Translator's Note: A Pedal-Pusher Said to Me
BY ROBERT ARCHAMBEAU
Gabriel and Marcel Piqueray were twins, born in Brussels in 1920. Lovers of modern music and surrealism, they associated with figures from both scenes, including André Breton, René Magritte, Chet Baker, and Francis Poulenc. In 1957 they became editors of the avant-garde journal Phantomas, whose contributors included Magritte, Samuel Beckett, Kurt Schwitters, Jorge Luis Borges, and Roland Barthes. It's appropriate that Barthes figured in the Piqueray milieu. His famous essay "The Death of the Author" proclaimed the demise of the idea of the solitary genius, and all of the Piquerays' books appeared under their joint signature. As Marcel once put it, their names were inseparable, and there could be only "one signature, one station signal, as they say on radio; one overall station signal for the Piquerist state of mind."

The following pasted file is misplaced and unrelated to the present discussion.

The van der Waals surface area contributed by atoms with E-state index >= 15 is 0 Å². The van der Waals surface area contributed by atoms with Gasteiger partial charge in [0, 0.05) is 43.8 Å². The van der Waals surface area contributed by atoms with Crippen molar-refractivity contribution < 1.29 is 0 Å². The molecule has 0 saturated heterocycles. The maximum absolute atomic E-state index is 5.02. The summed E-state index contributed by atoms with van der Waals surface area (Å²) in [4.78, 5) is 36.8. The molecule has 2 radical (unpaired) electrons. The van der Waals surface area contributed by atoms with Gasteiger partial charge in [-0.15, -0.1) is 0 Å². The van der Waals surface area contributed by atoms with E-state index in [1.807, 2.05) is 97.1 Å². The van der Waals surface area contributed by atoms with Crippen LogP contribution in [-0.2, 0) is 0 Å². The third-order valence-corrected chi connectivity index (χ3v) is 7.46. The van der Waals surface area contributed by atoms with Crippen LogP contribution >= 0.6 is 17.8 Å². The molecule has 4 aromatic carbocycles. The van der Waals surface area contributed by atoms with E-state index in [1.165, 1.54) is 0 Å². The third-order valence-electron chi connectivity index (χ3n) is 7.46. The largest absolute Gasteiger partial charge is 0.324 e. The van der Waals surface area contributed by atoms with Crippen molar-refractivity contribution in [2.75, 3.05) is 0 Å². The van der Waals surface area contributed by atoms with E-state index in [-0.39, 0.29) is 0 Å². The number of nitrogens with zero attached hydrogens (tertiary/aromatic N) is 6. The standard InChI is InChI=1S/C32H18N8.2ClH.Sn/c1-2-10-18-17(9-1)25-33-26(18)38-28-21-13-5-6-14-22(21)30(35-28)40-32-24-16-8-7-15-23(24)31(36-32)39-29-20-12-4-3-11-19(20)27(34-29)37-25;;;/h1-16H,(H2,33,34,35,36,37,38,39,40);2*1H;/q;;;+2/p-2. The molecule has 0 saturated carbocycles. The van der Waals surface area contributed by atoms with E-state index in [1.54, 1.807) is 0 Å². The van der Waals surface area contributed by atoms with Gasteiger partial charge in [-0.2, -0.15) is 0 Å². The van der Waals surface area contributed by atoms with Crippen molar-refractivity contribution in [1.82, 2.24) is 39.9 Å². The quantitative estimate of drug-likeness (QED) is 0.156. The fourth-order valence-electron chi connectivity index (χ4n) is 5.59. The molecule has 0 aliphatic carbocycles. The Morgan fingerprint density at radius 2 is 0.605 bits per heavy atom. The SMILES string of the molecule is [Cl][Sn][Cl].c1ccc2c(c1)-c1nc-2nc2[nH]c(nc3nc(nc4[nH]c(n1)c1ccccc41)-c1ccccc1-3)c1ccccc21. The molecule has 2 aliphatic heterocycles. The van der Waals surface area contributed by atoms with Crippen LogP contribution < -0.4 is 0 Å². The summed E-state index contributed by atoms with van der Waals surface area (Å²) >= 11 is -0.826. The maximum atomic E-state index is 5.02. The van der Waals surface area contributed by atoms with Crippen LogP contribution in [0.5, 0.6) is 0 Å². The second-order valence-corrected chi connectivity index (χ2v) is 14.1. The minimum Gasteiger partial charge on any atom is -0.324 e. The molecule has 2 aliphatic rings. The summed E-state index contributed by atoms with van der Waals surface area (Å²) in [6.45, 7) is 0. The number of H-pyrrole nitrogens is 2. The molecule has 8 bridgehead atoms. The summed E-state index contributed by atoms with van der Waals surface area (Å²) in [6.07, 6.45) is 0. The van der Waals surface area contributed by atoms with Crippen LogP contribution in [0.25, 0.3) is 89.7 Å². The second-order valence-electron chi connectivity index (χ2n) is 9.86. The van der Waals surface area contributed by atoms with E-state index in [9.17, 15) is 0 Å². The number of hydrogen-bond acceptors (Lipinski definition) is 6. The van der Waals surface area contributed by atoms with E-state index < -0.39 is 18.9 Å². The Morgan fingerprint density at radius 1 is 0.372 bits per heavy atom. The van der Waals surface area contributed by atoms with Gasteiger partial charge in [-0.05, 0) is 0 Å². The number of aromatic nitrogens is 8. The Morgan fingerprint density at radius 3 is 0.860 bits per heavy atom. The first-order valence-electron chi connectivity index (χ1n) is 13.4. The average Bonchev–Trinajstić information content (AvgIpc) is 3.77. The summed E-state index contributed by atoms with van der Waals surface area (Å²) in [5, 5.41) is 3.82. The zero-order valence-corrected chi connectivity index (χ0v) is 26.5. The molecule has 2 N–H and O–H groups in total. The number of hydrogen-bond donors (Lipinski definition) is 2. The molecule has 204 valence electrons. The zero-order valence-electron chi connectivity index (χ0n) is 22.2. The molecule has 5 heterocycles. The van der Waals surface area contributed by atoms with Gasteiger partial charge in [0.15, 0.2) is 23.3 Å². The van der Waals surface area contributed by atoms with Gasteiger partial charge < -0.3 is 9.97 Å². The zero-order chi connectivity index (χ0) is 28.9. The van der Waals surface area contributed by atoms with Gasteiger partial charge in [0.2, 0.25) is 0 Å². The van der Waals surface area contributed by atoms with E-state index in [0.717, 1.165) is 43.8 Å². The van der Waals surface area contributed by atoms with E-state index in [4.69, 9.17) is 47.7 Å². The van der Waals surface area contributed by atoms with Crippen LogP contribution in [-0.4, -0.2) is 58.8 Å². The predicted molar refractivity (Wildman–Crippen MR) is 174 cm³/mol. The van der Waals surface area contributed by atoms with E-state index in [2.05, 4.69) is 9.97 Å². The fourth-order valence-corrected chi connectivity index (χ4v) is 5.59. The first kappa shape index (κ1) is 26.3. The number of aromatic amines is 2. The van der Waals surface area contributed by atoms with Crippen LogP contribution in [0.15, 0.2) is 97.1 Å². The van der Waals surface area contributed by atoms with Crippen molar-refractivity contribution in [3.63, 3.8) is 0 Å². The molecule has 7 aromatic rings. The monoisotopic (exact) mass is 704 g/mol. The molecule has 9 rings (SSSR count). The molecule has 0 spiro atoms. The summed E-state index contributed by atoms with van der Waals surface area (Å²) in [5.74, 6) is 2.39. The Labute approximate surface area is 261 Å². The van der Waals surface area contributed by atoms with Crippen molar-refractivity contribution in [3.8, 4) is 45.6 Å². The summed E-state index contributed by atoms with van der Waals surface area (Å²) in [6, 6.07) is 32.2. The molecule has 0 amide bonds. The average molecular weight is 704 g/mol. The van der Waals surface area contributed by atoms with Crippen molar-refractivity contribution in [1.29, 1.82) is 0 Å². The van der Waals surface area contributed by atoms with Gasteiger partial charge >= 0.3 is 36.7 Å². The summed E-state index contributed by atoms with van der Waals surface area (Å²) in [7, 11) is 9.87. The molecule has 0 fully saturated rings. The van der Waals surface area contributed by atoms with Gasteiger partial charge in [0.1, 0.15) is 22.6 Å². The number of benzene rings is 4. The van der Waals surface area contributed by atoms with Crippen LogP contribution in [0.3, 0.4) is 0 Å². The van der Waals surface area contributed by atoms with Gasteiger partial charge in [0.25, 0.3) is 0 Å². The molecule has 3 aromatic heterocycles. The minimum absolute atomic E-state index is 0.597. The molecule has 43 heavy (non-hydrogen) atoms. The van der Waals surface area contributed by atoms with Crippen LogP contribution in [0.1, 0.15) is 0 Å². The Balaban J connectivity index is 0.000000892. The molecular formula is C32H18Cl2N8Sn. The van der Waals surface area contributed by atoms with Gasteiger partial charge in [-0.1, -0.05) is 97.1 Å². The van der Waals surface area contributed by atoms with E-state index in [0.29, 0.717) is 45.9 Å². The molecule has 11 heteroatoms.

The ideal of collective authorship represents only one aspect of the Piqueray brothers' critique of the idea of the author: they rivaled Fernando Pessoa in the creation of personae, publishing poems under many false names and concocting absurd biographies for their alter-egos. While Pessoa worked hard to create coherent identities for his personae, the Piquerays presented readers with poems that seemed to undermine the information in the biographies they invented. For example, they originally presented "A Pedal-Pusher Said to Me" as their translation of a poem by Furth-Jean Mirt, a fictitious German writer of Romantic landscape poems. A critical note appended to the poem tells us "the poem evokes the anguish of the poet as he remembers the great rural solitudes" where he wandered with his late beloved aunt. The poem, of course, evokes no such thing. Indeed, it takes poetry far from the misty, nostalgic landscapes of late Romanticism, instead presenting a polyglot, neologistic, absurdist incantation. The gesture of the poem is a dismissive one, shunting aside old conventions and returning poetry to its origins in chant and noise. Here we find the serious agenda behind the Piqueray brothers' thick-fingered, deliberately clumsy, strangely comic style: they're out to strip art of its sacred aura.—RA